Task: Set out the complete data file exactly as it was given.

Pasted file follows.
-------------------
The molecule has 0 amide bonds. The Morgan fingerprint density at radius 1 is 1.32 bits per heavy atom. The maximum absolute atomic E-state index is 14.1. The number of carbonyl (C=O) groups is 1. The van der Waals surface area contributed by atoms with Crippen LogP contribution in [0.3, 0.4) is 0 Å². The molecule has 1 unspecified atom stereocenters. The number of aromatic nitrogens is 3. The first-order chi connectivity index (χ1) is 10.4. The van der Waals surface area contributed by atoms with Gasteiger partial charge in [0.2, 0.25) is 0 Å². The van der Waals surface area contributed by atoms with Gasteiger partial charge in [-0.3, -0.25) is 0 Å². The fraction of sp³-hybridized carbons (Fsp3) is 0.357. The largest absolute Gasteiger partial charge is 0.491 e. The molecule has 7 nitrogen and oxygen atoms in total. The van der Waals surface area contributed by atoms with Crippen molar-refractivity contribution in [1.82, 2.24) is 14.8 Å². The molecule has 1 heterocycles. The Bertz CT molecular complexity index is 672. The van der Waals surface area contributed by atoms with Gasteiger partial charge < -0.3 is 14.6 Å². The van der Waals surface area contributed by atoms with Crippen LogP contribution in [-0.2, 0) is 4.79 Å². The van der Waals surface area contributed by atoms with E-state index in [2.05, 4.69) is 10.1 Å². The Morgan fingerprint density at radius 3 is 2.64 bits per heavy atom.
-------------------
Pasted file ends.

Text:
The molecule has 0 amide bonds. The Morgan fingerprint density at radius 1 is 1.32 bits per heavy atom. The maximum absolute atomic E-state index is 14.1. The number of carbonyl (C=O) groups is 1. The van der Waals surface area contributed by atoms with Crippen LogP contribution in [0.3, 0.4) is 0 Å². The molecule has 1 unspecified atom stereocenters. The number of aromatic nitrogens is 3. The first-order chi connectivity index (χ1) is 10.4. The van der Waals surface area contributed by atoms with Gasteiger partial charge in [0.2, 0.25) is 0 Å². The van der Waals surface area contributed by atoms with Gasteiger partial charge in [-0.3, -0.25) is 0 Å². The fraction of sp³-hybridized carbons (Fsp3) is 0.357. The largest absolute Gasteiger partial charge is 0.491 e. The molecule has 7 nitrogen and oxygen atoms in total. The van der Waals surface area contributed by atoms with Crippen molar-refractivity contribution in [1.82, 2.24) is 14.8 Å². The molecule has 1 heterocycles. The Bertz CT molecular complexity index is 672. The van der Waals surface area contributed by atoms with Gasteiger partial charge < -0.3 is 14.6 Å². The van der Waals surface area contributed by atoms with Crippen LogP contribution in [-0.2, 0) is 4.79 Å². The van der Waals surface area contributed by atoms with E-state index in [2.05, 4.69) is 10.1 Å². The Morgan fingerprint density at radius 3 is 2.64 bits per heavy atom.